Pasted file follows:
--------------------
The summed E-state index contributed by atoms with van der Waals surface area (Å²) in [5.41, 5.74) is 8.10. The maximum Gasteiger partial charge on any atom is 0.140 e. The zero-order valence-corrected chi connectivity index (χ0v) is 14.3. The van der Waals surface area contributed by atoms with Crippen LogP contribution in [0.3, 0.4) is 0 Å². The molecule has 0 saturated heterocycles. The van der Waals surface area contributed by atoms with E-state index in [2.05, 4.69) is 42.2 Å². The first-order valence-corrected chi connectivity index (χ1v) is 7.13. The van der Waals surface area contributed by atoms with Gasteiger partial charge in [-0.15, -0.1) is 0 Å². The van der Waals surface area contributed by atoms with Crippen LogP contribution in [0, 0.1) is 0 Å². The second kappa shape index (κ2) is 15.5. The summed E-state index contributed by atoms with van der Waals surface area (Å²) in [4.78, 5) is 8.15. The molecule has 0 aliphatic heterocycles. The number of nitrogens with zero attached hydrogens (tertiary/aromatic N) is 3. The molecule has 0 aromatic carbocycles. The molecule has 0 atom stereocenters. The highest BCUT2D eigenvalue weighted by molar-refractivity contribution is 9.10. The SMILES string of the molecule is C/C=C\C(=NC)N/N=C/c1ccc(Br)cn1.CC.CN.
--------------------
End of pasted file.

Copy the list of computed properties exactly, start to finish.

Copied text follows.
The summed E-state index contributed by atoms with van der Waals surface area (Å²) in [5.41, 5.74) is 8.10. The maximum Gasteiger partial charge on any atom is 0.140 e. The zero-order valence-corrected chi connectivity index (χ0v) is 14.3. The van der Waals surface area contributed by atoms with Crippen LogP contribution in [0.3, 0.4) is 0 Å². The molecule has 0 saturated heterocycles. The van der Waals surface area contributed by atoms with E-state index in [2.05, 4.69) is 42.2 Å². The first-order valence-corrected chi connectivity index (χ1v) is 7.13. The van der Waals surface area contributed by atoms with Gasteiger partial charge in [-0.15, -0.1) is 0 Å². The van der Waals surface area contributed by atoms with Crippen LogP contribution in [0, 0.1) is 0 Å². The second kappa shape index (κ2) is 15.5. The summed E-state index contributed by atoms with van der Waals surface area (Å²) in [4.78, 5) is 8.15. The molecule has 0 aliphatic heterocycles. The number of nitrogens with zero attached hydrogens (tertiary/aromatic N) is 3. The molecule has 0 aromatic carbocycles. The molecule has 0 atom stereocenters. The highest BCUT2D eigenvalue weighted by molar-refractivity contribution is 9.10. The SMILES string of the molecule is C/C=C\C(=NC)N/N=C/c1ccc(Br)cn1.CC.CN.